The Father: Isadore Martin Sr.
Experience the curated audio indexes of I. Maxilmilian Martin, Jr.'s oral history interviews.
Born in Forestor, South Carolina, and educated at the Avery Institute Normal School in Charleston, Isadore Martin (1873-1954) taught school for more than twenty years in Georgia and then North Carolina. As treasurer in the early 1900s of the Joseph K. Bricks Industrial School in Enfield, North Carolina, Martin had a good income and the respect of his community. Growing weary of the discrimination that he and his family faced, however, in 1913 he decided to move with his family to Philadelphia. Before they departed, he took his successor at Bricks to meet the local bank president, as his son, I. Maximilian Martin Jr. recalled:
“When he left—it gives you an idea as to how things were—he took his successor in, the man who was to be the new treasurer, to the bank. And the bank president shook hands with the new man, and took him in the back and said, ‘I want to come back here in my private office.’ And he said, ‘You know, I want you to know how much we appreciate the business you have given us, how we’ve enjoyed doing business with you.’ And said, ‘You know, many a time my wife and I have said that we would like to have you and Mrs. Martin in our home,’ but he said, ‘You know how it is down here.’” – I. Maximilian Martin Jr., August 30, 1984
After arriving in Philadelphia, Martin decided to become a realtor because of the low costs of starting in that business. He soon established Isadore Martin Real Estate Inc. in West Philadelphia, at 6 North 42nd Street. To his surprise, however, Black Philadelphians preferred renting to homeownership, so most of his early clients were white.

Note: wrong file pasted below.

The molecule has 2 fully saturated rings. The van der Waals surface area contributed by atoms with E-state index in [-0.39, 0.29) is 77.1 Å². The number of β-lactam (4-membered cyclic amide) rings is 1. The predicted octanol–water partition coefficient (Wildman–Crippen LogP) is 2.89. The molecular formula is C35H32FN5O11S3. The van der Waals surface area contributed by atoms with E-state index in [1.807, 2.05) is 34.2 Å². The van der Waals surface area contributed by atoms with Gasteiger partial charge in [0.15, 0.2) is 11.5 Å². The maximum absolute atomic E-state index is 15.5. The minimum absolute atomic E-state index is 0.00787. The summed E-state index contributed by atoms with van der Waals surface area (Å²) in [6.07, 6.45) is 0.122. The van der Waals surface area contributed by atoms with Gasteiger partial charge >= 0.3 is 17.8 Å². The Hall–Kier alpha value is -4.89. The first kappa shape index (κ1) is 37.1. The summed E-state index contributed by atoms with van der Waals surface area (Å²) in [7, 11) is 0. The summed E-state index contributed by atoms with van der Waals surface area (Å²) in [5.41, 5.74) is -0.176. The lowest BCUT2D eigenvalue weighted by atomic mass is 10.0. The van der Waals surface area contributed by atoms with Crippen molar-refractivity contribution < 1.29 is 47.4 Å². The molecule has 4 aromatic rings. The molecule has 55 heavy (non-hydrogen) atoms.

“It’s a funny thing, but in the South, owning your own home was considered a very important thing; in Philadelphia, it wasn’t. When I was a young man, going around, visit people, I used to visit some homes of very nice people who lived in South Philadelphia. Families had been there for years, and you thought they owned the house, but they’d been renting for twenty, thirty or forty years! They would hand the lease down from father to son literally!” – I. Maximilian Martin Jr., August 30, 1984
As the Great Migration took off during World War I, Martin's real estate business thrived, for the southern newcomers brought with them a desire for homeownership not found among Black Philadelphians.
“Starting in 1916, 1917, Negroes started coming from the South…. In the South, they were used to supporting each other; they knew they had to. That’s the only way they could get ahead. And he geared their development into decent housing in West Philadelphia, areas around Forty-Second Street, Palatine Avenue, Bering Street, roughly the area from say, about Thirty-Eighth Street, up to about Fiftieth Street, and then a little later on, the areas in the Fifties, from west of Fifty-Second, up to eventually about Sixtieth Street. And that was the way in which his business did develop. In other words, he made investments in properties, as well as operating as a broker.... And the advent of the war, World War One, values went up. There was a demand for property, and my father developed a good business.” – I. Maximilian Martin Jr. August 30, 1984
Soon after his arrival in Philadelphia, Martin also joined the Philadelphia branch of the NAACP.